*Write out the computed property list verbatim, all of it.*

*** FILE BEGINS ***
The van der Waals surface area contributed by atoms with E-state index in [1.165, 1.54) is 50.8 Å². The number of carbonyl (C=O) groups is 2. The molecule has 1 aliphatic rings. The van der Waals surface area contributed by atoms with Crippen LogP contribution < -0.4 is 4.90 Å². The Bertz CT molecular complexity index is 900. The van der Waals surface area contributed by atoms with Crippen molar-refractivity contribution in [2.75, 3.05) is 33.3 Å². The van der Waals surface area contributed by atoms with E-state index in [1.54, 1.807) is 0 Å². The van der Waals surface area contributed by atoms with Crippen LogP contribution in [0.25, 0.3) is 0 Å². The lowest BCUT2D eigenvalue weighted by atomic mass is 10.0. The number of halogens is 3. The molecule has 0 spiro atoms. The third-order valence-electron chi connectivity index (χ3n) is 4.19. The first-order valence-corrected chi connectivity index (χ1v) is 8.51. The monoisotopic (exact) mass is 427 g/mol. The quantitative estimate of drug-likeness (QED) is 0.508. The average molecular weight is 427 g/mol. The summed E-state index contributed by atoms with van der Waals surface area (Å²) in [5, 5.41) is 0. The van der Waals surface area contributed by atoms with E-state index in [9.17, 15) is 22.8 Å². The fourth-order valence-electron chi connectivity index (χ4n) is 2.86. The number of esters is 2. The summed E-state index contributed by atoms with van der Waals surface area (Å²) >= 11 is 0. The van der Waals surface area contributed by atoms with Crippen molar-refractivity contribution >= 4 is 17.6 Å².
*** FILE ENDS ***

The van der Waals surface area contributed by atoms with E-state index in [1.165, 1.54) is 50.8 Å². The number of carbonyl (C=O) groups is 2. The molecule has 1 aliphatic rings. The van der Waals surface area contributed by atoms with Crippen LogP contribution < -0.4 is 4.90 Å². The Bertz CT molecular complexity index is 900. The van der Waals surface area contributed by atoms with Crippen molar-refractivity contribution in [2.75, 3.05) is 33.3 Å². The van der Waals surface area contributed by atoms with E-state index in [1.54, 1.807) is 0 Å². The van der Waals surface area contributed by atoms with Crippen LogP contribution in [0.25, 0.3) is 0 Å². The lowest BCUT2D eigenvalue weighted by atomic mass is 10.0. The number of halogens is 3. The molecule has 0 spiro atoms. The third-order valence-electron chi connectivity index (χ3n) is 4.19. The first-order valence-corrected chi connectivity index (χ1v) is 8.51. The monoisotopic (exact) mass is 427 g/mol. The quantitative estimate of drug-likeness (QED) is 0.508. The average molecular weight is 427 g/mol. The summed E-state index contributed by atoms with van der Waals surface area (Å²) in [5, 5.41) is 0. The van der Waals surface area contributed by atoms with E-state index in [9.17, 15) is 22.8 Å². The fourth-order valence-electron chi connectivity index (χ4n) is 2.86. The number of esters is 2. The summed E-state index contributed by atoms with van der Waals surface area (Å²) >= 11 is 0. The van der Waals surface area contributed by atoms with Crippen molar-refractivity contribution >= 4 is 17.6 Å².